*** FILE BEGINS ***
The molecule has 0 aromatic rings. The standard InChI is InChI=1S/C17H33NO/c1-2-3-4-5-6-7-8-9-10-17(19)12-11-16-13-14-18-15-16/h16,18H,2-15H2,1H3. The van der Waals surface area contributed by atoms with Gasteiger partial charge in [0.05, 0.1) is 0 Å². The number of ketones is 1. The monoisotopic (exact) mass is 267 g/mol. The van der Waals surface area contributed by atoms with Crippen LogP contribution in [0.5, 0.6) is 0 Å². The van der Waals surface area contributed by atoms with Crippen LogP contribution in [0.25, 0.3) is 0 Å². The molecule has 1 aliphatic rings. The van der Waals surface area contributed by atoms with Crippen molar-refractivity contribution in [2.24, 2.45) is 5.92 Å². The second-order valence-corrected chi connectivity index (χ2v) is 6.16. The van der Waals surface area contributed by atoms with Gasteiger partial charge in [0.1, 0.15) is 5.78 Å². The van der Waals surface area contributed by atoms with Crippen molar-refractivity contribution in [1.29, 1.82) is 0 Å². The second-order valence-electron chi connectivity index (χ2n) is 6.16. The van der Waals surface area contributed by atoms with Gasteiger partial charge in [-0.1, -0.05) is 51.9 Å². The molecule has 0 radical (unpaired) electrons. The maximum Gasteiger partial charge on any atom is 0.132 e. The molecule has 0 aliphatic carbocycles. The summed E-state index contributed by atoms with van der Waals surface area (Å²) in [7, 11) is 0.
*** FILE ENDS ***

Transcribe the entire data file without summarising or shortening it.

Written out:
The molecule has 0 aromatic rings. The standard InChI is InChI=1S/C17H33NO/c1-2-3-4-5-6-7-8-9-10-17(19)12-11-16-13-14-18-15-16/h16,18H,2-15H2,1H3. The van der Waals surface area contributed by atoms with Gasteiger partial charge in [0.05, 0.1) is 0 Å². The number of ketones is 1. The monoisotopic (exact) mass is 267 g/mol. The van der Waals surface area contributed by atoms with Crippen LogP contribution in [0.5, 0.6) is 0 Å². The van der Waals surface area contributed by atoms with Crippen LogP contribution in [0.25, 0.3) is 0 Å². The molecule has 1 aliphatic rings. The van der Waals surface area contributed by atoms with Crippen molar-refractivity contribution in [2.24, 2.45) is 5.92 Å². The second-order valence-corrected chi connectivity index (χ2v) is 6.16. The van der Waals surface area contributed by atoms with Gasteiger partial charge in [0.1, 0.15) is 5.78 Å². The van der Waals surface area contributed by atoms with Crippen molar-refractivity contribution in [1.29, 1.82) is 0 Å². The second-order valence-electron chi connectivity index (χ2n) is 6.16. The van der Waals surface area contributed by atoms with Gasteiger partial charge in [-0.1, -0.05) is 51.9 Å². The molecule has 0 radical (unpaired) electrons. The maximum Gasteiger partial charge on any atom is 0.132 e. The molecule has 0 aliphatic carbocycles. The summed E-state index contributed by atoms with van der Waals surface area (Å²) in [7, 11) is 0.